Hello Everyone. I hope you are staying safe and sane! I've decided to start posting my submission to the Babies at the Border compilation. It's a story I've worked with off and on for several years now. It's changed a lot since the first version, in fact it barely resembles my original story. The plot has finally taken its final form thanks to suggestions from EdwardsFirstKiss, Ipsita, and Alice's White Rabbit. The beautiful banner is another Ipsita original. I'm so thankful for her willingness to gift me with her awesome creations. Alice's White Rabbit (Sally) caught and corrected my mistakes. I probably added some when I tinkered with it, so any remaining belong to me. Look for updates on Fridays. Thanks again for reading. Please stay safe!

True Love: A Twilight Fairy Tale

Part One: In Which I Am Born

Many years before my birth, the ice mountain appeared in the valley where I would one day be born.

Consequently, on the day my small, misshapen form was pulled from my mother's dying body and I drew my first breath—even as she breathed her last—the mountain had been part of the lives of everyone I would come to know for a very long time, and I would spend all my 18 years under its malevolent influence.

So tall it blocked out the rising sun until late morning, and so wide it engulfed one whole side of the valley—including the only road leading into and out of our little town. Its arrival signaled years of cold, miserable suffering the people of our small settlement would have to endure unless the curse that caused its formation could somehow be broken.

According to the stories Old Nana told of her childhood, our town was once a thriving center of trade for all the farms and villages in the neighboring valleys. Known throughout the kingdom for the sweet peaches growing in our extensive orchards, our market days drew people from miles away who came to buy and sell their goods.

But the arrival of the ice mountain changed everything. The cold wind blowing across its icy face froze the land, making it impossible for most crops to grow and killing any blooms that managed to appear on those famous peach trees. Year after year, the cold deepened, forcing the people to forage for nuts and mushrooms, wild herbs and greens growing in the dense, dangerous, and seemingly endless forests surrounding the valley.

When all the livestock were consumed, hunts were organized to search for game in the form of rabbits and squirrels or, when luck favored the hunters, the occasional deer. Ice fishing in the lakes and streams was a daily chore for everyone who was physically able to do so. With access to the rest of the kingdom blocked by the mountain, there was no hope of outside help, and the people learned to rely upon themselves and each other.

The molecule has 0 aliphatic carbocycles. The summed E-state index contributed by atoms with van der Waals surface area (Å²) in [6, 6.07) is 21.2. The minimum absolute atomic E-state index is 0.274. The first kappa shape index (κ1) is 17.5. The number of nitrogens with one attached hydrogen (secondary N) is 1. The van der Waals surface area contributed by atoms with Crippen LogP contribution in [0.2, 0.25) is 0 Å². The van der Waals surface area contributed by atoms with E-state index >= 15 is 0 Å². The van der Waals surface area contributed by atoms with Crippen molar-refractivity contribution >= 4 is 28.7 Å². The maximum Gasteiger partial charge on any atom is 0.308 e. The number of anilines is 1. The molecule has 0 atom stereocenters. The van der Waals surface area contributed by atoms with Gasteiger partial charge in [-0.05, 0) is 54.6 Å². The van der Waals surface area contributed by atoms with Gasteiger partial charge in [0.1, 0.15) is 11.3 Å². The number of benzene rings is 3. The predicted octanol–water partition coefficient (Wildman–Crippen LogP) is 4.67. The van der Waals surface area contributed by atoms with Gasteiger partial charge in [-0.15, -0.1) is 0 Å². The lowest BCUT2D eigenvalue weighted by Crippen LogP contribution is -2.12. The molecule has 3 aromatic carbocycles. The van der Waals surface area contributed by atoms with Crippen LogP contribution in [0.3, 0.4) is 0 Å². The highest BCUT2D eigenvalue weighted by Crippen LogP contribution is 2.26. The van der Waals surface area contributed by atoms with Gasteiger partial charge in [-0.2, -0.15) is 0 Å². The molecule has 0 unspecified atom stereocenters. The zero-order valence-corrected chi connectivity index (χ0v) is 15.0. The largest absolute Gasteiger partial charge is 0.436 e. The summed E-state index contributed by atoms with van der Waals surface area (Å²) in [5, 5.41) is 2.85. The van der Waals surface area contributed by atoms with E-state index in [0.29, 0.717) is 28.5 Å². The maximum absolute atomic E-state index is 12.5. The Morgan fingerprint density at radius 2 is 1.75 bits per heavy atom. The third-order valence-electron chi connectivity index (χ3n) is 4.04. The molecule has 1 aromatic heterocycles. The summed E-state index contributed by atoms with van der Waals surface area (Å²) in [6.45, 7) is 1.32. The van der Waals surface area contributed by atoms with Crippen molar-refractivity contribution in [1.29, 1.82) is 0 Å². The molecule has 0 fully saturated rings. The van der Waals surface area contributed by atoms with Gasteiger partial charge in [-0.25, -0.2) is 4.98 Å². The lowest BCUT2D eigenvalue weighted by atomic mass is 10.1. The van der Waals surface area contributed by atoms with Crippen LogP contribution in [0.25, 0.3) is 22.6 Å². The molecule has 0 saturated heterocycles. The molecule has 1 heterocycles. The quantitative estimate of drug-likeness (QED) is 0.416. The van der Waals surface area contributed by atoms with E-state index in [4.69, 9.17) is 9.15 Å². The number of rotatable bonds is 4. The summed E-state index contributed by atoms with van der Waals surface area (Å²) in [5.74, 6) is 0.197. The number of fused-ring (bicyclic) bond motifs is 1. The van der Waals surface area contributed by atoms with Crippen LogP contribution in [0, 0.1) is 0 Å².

The old and the very young died first, unable to withstand the combined effects of the cold and near starvation. Only the strong survived, and as conditions worsened, they, too, weakened, and no births occurred for many years.

There were, however, times when the cold lessened, when the winds would calm and the sun would warm the frozen earth. The peach trees would burst into full bloom, and the people hurried to plant the seeds they so carefully stored for just this occasion. Old Nana said they would drag great logs from the forest and carefully lay them around and between the rows of vegetables and fruit trees. Small holes were chipped into the logs and fires laid in those openings. The logs would burn for days, slowly releasing their heat into the air and keeping the fragile seedlings alive until they could grow and mature.

I was conceived after one such warm spell. The cold held off long enough for the harvest to be successful and the storehouses—although certainly not full or overflowing—held enough so the people could once again eat their fill.

There were two other children born the same year as I—a boy and a girl. Their mothers survived their births, and the village celebrated the arrival of two healthy babies and eagerly awaited my appearance. Three children in one year was considered a blessing indeed.